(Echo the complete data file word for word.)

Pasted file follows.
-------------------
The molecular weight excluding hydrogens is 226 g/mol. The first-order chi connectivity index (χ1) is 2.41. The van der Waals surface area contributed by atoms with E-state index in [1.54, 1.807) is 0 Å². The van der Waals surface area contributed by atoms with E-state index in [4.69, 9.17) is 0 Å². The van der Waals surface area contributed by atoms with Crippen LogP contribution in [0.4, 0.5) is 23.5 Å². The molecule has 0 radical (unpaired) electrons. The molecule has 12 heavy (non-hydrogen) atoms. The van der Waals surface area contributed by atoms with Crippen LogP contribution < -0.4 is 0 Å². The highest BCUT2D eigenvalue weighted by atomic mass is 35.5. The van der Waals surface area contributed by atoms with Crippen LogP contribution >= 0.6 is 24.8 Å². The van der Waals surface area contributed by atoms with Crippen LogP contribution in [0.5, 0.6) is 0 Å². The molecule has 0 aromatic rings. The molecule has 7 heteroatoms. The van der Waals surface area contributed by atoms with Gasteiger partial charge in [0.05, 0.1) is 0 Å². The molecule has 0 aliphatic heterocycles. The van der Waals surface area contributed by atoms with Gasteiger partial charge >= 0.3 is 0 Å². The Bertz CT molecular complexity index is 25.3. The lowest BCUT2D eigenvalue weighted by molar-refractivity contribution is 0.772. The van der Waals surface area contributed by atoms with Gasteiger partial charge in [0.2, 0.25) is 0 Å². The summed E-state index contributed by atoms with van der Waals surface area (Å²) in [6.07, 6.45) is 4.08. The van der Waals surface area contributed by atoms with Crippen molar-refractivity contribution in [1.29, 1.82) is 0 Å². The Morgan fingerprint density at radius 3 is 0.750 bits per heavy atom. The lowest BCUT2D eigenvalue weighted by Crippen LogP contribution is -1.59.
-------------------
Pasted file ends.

The molecular weight excluding hydrogens is 226 g/mol. The first-order chi connectivity index (χ1) is 2.41. The van der Waals surface area contributed by atoms with E-state index in [1.54, 1.807) is 0 Å². The van der Waals surface area contributed by atoms with E-state index in [4.69, 9.17) is 0 Å². The van der Waals surface area contributed by atoms with Crippen LogP contribution in [0.4, 0.5) is 23.5 Å². The molecule has 0 radical (unpaired) electrons. The molecule has 12 heavy (non-hydrogen) atoms. The van der Waals surface area contributed by atoms with Crippen LogP contribution < -0.4 is 0 Å². The highest BCUT2D eigenvalue weighted by atomic mass is 35.5. The van der Waals surface area contributed by atoms with Crippen LogP contribution >= 0.6 is 24.8 Å². The van der Waals surface area contributed by atoms with Crippen LogP contribution in [0.5, 0.6) is 0 Å². The molecule has 0 aromatic rings. The molecule has 7 heteroatoms. The van der Waals surface area contributed by atoms with Gasteiger partial charge in [0.05, 0.1) is 0 Å². The molecule has 0 aliphatic heterocycles. The van der Waals surface area contributed by atoms with Gasteiger partial charge >= 0.3 is 0 Å². The Bertz CT molecular complexity index is 25.3. The lowest BCUT2D eigenvalue weighted by molar-refractivity contribution is 0.772. The van der Waals surface area contributed by atoms with Gasteiger partial charge in [0.2, 0.25) is 0 Å². The summed E-state index contributed by atoms with van der Waals surface area (Å²) in [6.07, 6.45) is 4.08. The van der Waals surface area contributed by atoms with Crippen molar-refractivity contribution in [1.29, 1.82) is 0 Å². The Morgan fingerprint density at radius 3 is 0.750 bits per heavy atom. The lowest BCUT2D eigenvalue weighted by Crippen LogP contribution is -1.59.